Call the order line for your neighborhood Big Box store or your favorite technology provider and you’re less likely to be speaking with someone across town than you are with a helpful voice eight time zones away. Now, idle in line alongside McDonald’s and you may be placing your order with a call-center specialist miles away.
If you ever thought no one was home when you leaned out your window, now you may be right. An entrepreneurial communications company called Bronco is bucking the fast-food trend toward a miserable order experience by putting well-trained, customer-friendly order takers at a remote 50-seat call center for half a dozen McDonald’s drive-through lines around Santa Maria, California.
Apparently, this system has trimmed five seconds off the time required to take each order and cut about eight man-hours from the daily schedule. It’s supposed to improve accuracy, too.
If eventually we need to order via Oregon to get our Filet-O-Fish with onion rings instead of fries, that’s fine by me; but I wonder how farming out the customer-service part of a hospitality business impacts the people who really are employees of the company. Is the highly professional call center valued by top management more dearly than their own employees are?
Maybe one day, the really efficient companies won’t need to interface with customers at all. An anonymous voice—or face—will handle order-taking and fulfillment. But at that point, what is the “face” of the company? How long will consumers sacrifice a relationship with a store’s staff in the name of efficiency, and how long will such a store survive? When customers are loyal only to a technology and a competitor moves in with a better protocol, how can everyone else stay in business?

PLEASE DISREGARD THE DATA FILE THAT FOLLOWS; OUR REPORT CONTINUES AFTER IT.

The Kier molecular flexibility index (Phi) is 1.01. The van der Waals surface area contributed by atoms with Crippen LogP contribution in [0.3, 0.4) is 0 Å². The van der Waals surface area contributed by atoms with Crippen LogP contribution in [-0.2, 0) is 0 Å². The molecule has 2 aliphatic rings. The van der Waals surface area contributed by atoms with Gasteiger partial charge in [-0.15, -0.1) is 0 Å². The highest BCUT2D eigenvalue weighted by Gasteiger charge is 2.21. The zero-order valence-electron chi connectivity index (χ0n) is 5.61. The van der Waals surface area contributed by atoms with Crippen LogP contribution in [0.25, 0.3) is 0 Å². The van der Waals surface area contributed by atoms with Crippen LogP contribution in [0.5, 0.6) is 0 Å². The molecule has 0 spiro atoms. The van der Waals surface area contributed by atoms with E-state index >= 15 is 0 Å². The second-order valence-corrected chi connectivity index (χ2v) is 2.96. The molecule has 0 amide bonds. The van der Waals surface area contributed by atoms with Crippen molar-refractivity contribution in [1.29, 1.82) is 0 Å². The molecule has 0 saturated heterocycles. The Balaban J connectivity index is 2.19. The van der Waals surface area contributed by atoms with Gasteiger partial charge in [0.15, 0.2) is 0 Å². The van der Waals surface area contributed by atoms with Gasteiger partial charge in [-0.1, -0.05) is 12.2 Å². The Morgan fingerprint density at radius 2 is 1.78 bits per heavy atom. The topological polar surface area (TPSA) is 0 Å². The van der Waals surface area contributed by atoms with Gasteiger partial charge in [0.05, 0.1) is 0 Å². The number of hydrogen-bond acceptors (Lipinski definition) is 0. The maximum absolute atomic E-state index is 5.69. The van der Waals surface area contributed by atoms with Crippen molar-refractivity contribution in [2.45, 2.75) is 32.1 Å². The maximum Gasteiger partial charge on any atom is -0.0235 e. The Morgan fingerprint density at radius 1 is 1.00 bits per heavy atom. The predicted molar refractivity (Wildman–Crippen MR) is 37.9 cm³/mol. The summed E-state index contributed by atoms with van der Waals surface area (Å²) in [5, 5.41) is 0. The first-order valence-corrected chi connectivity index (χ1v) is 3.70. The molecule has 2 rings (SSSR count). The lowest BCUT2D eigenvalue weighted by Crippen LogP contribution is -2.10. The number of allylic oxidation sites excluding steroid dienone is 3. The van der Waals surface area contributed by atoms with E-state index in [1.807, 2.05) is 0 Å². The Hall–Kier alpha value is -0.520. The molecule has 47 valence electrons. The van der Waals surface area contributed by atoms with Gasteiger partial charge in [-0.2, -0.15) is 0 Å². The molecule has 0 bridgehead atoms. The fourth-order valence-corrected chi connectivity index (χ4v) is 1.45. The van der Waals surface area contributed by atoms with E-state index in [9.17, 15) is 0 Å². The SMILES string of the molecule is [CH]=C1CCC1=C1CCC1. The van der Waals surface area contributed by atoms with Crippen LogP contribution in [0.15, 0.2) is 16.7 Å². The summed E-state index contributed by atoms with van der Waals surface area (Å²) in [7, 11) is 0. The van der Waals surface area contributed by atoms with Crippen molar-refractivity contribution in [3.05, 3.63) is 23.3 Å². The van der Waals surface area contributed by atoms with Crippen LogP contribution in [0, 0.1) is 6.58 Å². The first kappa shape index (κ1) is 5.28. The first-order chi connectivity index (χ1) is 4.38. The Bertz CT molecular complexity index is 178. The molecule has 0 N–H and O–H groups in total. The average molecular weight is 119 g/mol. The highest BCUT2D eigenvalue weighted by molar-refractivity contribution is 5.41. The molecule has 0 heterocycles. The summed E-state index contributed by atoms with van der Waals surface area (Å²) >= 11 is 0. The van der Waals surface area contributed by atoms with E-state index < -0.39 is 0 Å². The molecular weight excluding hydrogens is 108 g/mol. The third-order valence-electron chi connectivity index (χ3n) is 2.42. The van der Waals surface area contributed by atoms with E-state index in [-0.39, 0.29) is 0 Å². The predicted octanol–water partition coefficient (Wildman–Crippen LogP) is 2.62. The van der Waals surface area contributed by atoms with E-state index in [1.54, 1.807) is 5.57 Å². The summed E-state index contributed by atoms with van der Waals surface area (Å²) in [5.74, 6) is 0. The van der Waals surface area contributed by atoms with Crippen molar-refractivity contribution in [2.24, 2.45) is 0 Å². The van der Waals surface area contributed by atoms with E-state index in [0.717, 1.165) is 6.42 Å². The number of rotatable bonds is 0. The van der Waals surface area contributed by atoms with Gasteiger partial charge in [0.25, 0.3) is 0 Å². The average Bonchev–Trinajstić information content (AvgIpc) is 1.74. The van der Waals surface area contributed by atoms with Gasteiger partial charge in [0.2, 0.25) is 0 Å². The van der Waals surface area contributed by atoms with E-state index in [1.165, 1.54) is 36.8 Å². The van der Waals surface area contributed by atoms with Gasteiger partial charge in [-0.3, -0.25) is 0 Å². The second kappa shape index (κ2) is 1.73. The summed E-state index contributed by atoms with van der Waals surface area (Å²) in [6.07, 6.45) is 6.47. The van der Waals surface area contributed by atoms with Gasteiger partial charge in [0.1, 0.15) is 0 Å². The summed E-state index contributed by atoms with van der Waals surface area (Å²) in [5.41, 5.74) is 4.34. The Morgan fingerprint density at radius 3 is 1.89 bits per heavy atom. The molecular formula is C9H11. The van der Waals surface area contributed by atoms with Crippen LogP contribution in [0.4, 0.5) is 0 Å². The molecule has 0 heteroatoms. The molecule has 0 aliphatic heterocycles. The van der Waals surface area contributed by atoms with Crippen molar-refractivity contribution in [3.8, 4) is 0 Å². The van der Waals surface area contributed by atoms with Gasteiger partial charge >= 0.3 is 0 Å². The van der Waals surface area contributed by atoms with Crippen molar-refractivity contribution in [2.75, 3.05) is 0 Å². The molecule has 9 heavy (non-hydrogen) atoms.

With a gallon of gas approaching the cost of a Big Mac, hurray for shorter drive-through times. But what happens if I decide I do want pickles on that sandwich after all and I try to get my order-taker back? Have you ever re-contacted a call center and tried to connect with the person you spoke to the first time? There’s about as much chance of that as finding the winning game piece in your Happy Meal.
Don’t leave “people” out of the people-process-technology equation. Communication, after all, is conveying information that people use to live and work better, not just to make their machines run faster. As Microsoft declares, the value of technology is to empower people. Call centers, with their friendly reps, are fine if you’re passing out hamburgers; but don’t forget that the true face of a company expresses the values, commitment and relationships that are passed between its people and its customers.
− Steve Friedman